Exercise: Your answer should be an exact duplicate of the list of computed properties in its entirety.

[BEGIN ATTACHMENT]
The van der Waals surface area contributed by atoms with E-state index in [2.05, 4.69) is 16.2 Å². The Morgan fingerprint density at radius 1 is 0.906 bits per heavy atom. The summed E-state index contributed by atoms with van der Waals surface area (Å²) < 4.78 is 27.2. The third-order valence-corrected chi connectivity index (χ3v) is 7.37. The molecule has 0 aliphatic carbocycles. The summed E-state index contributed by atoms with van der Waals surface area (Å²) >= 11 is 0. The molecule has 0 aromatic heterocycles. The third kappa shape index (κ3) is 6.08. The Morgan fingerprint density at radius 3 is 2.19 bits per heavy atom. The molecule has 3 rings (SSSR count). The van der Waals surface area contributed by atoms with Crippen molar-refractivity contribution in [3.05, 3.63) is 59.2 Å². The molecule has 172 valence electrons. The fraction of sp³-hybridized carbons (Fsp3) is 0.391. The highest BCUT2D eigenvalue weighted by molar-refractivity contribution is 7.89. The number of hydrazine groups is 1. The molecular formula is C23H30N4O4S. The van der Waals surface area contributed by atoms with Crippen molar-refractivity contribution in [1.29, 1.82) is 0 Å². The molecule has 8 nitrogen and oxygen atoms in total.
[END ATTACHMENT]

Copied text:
The van der Waals surface area contributed by atoms with E-state index in [2.05, 4.69) is 16.2 Å². The Morgan fingerprint density at radius 1 is 0.906 bits per heavy atom. The summed E-state index contributed by atoms with van der Waals surface area (Å²) < 4.78 is 27.2. The third-order valence-corrected chi connectivity index (χ3v) is 7.37. The molecule has 0 aliphatic carbocycles. The summed E-state index contributed by atoms with van der Waals surface area (Å²) >= 11 is 0. The molecule has 0 aromatic heterocycles. The third kappa shape index (κ3) is 6.08. The Morgan fingerprint density at radius 3 is 2.19 bits per heavy atom. The molecule has 3 rings (SSSR count). The van der Waals surface area contributed by atoms with Crippen molar-refractivity contribution in [3.05, 3.63) is 59.2 Å². The molecule has 172 valence electrons. The fraction of sp³-hybridized carbons (Fsp3) is 0.391. The highest BCUT2D eigenvalue weighted by molar-refractivity contribution is 7.89. The number of hydrazine groups is 1. The molecular formula is C23H30N4O4S. The van der Waals surface area contributed by atoms with Crippen molar-refractivity contribution in [1.29, 1.82) is 0 Å². The molecule has 8 nitrogen and oxygen atoms in total.